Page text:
A new study released June 2 finds that composite retirement plans would have fared better during the coronavirus pandemic and related market declines than traditional defined-benefit multi-employer plans, allowing participants to receive higher benefits and attracting more employer participants. The study makes it clear that employees and employers stand to benefit once Congress authorizes the use of composite plans.
"Composite plans are a voluntary approach with built-in guardrails to keep plans on track that would give plan sponsors a much-needed option as they look for ways to provide sustainable lifetime income to participants," concluded the study's author, Josh Shapiro with the Groom Law Group. "Our case study illustrates how the key composite plan features can provide greater long-term benefit security than current pension plans."
Composite plans are a retirement reform designed to provide benefit security through conservative funding principles and early corrective action. Unlike 401(k) plans that typically pay lump sums, composite plans pay all benefits as lifetime annuities, so participants do not need to worry about outliving their accounts and being left without a source of income. While these plans successfully benefit millions of middle-class retirees across the developed world, they have not yet been authorized for use in the United States.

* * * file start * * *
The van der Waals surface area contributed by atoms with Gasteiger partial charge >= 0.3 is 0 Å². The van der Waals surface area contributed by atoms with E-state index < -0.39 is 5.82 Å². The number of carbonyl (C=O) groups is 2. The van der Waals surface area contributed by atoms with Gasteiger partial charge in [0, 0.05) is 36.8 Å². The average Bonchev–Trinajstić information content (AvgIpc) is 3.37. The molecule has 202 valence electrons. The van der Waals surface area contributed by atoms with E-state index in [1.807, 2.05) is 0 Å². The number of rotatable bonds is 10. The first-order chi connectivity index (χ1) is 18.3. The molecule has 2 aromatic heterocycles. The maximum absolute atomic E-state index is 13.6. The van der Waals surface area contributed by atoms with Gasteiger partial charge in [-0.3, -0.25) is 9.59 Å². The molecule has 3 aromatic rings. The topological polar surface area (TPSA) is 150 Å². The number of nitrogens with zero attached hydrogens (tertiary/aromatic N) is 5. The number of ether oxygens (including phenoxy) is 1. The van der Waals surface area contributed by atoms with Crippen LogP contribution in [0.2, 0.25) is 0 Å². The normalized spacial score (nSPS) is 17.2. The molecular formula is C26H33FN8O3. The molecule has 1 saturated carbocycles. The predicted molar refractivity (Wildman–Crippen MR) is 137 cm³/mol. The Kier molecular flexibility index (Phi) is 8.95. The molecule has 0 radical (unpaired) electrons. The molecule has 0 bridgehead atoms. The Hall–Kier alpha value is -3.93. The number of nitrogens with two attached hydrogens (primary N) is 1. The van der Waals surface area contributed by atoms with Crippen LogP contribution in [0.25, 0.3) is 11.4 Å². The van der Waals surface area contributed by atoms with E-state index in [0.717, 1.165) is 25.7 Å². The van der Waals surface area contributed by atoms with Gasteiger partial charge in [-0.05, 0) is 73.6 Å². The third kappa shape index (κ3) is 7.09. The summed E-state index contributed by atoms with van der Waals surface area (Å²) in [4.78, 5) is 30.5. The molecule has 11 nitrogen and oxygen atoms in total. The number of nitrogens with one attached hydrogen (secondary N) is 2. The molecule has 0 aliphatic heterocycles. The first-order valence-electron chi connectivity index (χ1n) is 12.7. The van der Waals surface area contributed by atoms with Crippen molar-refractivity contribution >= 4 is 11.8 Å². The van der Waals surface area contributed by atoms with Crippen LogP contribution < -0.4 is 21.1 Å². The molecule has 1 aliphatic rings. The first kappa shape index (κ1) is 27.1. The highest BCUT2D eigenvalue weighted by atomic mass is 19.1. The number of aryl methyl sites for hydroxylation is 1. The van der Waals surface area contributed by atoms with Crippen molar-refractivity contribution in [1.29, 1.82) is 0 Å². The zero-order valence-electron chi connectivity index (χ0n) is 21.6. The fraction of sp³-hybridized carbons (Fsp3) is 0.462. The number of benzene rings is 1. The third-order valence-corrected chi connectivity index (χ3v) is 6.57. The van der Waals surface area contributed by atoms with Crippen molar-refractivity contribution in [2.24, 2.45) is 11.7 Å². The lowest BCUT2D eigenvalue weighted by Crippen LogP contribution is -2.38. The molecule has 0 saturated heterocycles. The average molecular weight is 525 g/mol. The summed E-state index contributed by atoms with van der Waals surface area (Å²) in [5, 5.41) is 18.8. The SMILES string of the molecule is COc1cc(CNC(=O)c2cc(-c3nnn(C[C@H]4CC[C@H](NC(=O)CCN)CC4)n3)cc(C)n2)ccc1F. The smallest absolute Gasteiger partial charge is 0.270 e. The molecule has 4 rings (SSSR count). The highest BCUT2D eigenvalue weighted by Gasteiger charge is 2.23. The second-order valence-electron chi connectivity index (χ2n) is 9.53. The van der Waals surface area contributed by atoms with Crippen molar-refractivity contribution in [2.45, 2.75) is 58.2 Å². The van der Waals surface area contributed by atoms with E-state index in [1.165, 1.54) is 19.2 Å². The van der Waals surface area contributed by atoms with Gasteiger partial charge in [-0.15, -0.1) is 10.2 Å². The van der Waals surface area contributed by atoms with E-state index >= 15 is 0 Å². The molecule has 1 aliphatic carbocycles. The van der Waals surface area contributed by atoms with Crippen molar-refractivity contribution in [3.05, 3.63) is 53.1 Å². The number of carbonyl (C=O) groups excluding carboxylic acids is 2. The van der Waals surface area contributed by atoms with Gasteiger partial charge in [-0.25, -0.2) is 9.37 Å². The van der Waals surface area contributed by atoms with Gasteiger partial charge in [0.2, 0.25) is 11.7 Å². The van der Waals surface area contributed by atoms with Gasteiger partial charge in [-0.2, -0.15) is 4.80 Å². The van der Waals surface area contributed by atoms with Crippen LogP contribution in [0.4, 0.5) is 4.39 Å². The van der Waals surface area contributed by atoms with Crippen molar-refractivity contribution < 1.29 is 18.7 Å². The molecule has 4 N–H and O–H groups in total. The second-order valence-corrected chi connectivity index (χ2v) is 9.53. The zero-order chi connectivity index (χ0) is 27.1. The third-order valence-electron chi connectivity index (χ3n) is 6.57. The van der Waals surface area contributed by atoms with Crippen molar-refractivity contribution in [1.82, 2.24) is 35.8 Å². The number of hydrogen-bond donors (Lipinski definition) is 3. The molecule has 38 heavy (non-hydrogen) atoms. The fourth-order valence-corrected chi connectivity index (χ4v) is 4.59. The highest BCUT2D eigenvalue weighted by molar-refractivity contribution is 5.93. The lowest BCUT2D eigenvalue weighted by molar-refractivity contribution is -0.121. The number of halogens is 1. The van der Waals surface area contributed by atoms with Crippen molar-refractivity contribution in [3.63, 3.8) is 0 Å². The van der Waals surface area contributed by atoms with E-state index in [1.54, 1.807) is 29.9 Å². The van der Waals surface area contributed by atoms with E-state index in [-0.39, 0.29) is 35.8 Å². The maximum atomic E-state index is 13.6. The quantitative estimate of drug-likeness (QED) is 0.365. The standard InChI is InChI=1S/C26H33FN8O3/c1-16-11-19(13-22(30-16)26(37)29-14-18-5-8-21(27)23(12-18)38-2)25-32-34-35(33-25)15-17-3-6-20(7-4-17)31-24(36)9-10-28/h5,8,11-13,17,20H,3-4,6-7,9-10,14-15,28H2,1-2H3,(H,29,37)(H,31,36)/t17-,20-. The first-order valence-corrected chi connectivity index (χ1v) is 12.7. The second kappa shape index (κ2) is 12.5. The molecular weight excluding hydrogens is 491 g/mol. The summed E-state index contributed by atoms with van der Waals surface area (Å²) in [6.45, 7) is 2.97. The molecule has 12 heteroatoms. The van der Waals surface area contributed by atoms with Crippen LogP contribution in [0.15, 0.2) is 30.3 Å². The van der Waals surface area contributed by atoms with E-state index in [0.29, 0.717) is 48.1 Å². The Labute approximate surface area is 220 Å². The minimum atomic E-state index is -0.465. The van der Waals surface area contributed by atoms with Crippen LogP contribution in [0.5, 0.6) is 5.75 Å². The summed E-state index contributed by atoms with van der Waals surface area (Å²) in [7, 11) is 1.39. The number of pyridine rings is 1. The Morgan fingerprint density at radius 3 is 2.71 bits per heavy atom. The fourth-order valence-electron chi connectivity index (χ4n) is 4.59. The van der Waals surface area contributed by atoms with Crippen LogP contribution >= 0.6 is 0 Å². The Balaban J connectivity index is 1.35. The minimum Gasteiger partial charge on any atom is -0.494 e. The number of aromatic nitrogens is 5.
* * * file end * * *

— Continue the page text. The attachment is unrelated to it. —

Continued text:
"Composite plans are not a government mandate, but a voluntary option for trustees to consider as a tool to protect and promote the health of pension funds," said Matt Aquiline, CEO of the International Council of Employers of Bricklayers and Allied Craftworkers (ICE). "And composite plans are a dependable and preferable option to evaluate when considering a plan conversion to a defined contribution plan."
"The composite plan model is a much more flexible, self-adjusting plan as compared with the traditional defined benefit plan model," Timothy J. Brink, CEO, Mechanical Contractors Association of America, explained. "The composite plan calls for contributing employer investment of a 20 percent overfunding cushion, in exchange for greater flexibility in annual 15-year funding projections. The composite plan model also calls for immediate remedies of small manageable problems before they devolve into the types of deep underfunding challenges traditional plans are experiencing now."
Brink added that "it's much better for both contributing employers and plan participants to be safe early rather than very sorry much later."